Network Forensics Appliance Buying Guide: Solera Networks

Enterprise Networking Planet content and product recommendations are editorially independent. We may make money when you click on links to our partners. Learn More.

Given today’s increasingly commercial threat landscape, network defenses are almost inevitably breached. To support incident investigation, evidence gathering, impact assessment, and clean-up, Network Forensics Appliances deliver full-packet recording, in-depth analysis, event reconstruction, visualization and reporting.

In this EnterpriseNetworkingPlanet Network Forensics Appliance buyer’s guide, we look at how Solera Networks DeepSee lets security teams quickly navigate massive volumes of network forensic data. By issuing ad hoc queries or pivoting directly from IPS and SIEM dashboards, DeepSee users can efficiently glean investigative details needed to resolve security incidents and identify their consequences.


Delivering actionable insight – fast

According to marketing director Alan Hall, Solera customers use DeepSee to tackle both day-to-day and advanced persistent threats. “Today, attackers know who we are and what we have. They use multi-vector attack methods like social media phishing linked to malware. They morph identities and use non-standard ports to evade detection,” he said.

“When attacks occur, network security teams need to know who did it, how they did it, and what systems were impacted,” said Hall. “Too often, the answer is: We don’t know. DeepSee addresses this by arming customers with complete, clear, concise information about attacks. If you have the right data, you can minimize loss and fortify your network against further attack.”

Specifically, DeepSee is a network forensics platform for visualizing and understanding suspicious activity. According to Hall, there are three keys to enabling effective forensic investigation. “First, you must collect it all; [traffic] sampling is not enough. Second, if you’re going to create a haystack of data, you must provide an easy way to get to it. Third, you must efficiently analyze that data to detect attacks.”

Post-event incident analysis is the most common use of network forensics, but proactive situational awareness (tracking a threat as it unfolds) can deliver higher value. “For this use, capturing data at high rates and indexing to speed access are critical,” he said. “Some customers are capturing close to a petabyte; we can turn that data into actionable insight.”


Under the covers

Solera’s approach starts with dedicated DS appliances. All DS appliances run the Solera OS, optimized for high-speed network packet capture, storage and playback by using proprietary disk management and a patented technology that compresses data 10-fold while simultaneously indexing it for rapid retrieval.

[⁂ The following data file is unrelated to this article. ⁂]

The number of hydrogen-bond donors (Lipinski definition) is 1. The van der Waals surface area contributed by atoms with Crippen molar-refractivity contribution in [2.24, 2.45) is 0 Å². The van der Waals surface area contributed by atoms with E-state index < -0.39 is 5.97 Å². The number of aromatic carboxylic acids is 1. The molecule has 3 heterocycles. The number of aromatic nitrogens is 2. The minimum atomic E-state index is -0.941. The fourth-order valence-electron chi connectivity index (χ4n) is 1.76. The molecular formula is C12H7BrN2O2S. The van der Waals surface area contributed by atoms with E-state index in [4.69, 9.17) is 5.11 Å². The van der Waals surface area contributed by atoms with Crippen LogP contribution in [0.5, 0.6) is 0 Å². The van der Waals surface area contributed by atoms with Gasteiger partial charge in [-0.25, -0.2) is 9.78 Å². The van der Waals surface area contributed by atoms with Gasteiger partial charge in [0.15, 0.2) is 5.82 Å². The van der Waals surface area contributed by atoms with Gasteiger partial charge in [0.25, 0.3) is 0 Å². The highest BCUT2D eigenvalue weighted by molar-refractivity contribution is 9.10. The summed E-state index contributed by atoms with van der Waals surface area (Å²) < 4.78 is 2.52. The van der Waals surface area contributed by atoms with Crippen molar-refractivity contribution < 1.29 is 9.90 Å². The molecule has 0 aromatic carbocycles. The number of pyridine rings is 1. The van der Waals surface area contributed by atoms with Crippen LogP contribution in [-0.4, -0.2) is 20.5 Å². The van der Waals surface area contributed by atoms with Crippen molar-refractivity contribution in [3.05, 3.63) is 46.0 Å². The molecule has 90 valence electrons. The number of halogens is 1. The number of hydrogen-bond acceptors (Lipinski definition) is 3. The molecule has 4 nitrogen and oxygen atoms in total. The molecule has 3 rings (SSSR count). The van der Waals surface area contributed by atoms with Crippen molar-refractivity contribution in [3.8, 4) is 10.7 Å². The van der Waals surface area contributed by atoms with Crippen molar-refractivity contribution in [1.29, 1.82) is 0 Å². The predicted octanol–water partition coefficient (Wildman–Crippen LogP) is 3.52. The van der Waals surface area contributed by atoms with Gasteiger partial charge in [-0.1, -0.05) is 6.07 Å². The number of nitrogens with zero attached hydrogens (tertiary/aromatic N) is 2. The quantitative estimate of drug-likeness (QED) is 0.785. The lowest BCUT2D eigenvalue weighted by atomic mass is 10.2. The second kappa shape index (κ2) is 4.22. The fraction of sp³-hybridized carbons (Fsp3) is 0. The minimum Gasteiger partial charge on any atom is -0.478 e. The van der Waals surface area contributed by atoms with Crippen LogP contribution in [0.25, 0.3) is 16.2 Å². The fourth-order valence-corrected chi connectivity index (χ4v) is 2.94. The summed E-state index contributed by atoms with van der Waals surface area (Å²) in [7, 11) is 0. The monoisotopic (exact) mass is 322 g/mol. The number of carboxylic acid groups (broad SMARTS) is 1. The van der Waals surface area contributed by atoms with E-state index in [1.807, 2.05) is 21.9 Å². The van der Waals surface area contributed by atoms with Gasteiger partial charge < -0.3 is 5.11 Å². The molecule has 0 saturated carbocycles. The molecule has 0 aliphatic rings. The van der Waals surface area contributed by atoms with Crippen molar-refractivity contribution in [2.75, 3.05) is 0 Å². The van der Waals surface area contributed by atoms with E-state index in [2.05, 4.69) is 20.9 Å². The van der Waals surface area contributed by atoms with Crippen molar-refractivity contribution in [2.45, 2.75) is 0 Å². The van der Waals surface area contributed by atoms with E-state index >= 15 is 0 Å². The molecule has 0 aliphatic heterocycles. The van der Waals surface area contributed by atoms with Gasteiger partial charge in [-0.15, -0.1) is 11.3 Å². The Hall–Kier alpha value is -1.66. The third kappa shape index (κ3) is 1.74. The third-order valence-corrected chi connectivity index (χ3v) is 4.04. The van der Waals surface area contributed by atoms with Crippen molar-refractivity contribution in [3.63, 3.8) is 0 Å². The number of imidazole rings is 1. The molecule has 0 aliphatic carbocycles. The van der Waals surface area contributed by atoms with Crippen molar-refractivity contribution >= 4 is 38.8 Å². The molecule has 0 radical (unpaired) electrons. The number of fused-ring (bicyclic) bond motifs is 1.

• For smaller venues, the DS 1200 uses four copper or fiber Gb ports to capture up to 2 Gbps of passing traffic, saved on 3TB of internal storage.
  • For mid to large organizations, the DS 3200 uses eight Gb ports to capture at peak rates up to 5 Gbps (3 Gbps sustained) on 12TB of redundant internal storage.
  • For even larger networks, the DS 5200 uses two 10 Gb SFP ports and four 1 Gb ports to double peak capture rate while bumping internal storage to 16TB.
  • Where further extensibility is required, Solera’s flagship DS H200 captures traffic at 10 Gbps, storing as much as 200TB on external DS storage units (20TB each).

In addition, Solera sells a DS Virtual Appliance that captures up to 1 Gbps of traffic when installed on any VMware ESX server with 2TB of storage. “We have customers with multiple offices each using a DS VM, along with one of our larger DS appliances in their data center,” said Hall. “Our DS C200 centralized management console can manage all of our appliances and perform forensic data searches across appliances.”


Pivoting into applications

All DS appliances include Solera’s entire set of DeepSee applications. “Our customers use best of breed security tools; DeepSee integrates with [those tools] to add very important historical and near-real-time look-back capability,” explained Hall.

Specifically, the DeepSee application dashboard can be launched from several popular IPS and SIEM products, including ArcSight ESM, FireEye, Palo Alto Networks, Q1 QRadar, Snorby, SonicWALL, Sourcefire and Splunk. In addition, a Firefox plug-in can drill into DeepSee from any IP address or port number shown on a third-party web page, such as an HTML-formatted server log or an RSA EnVision alert.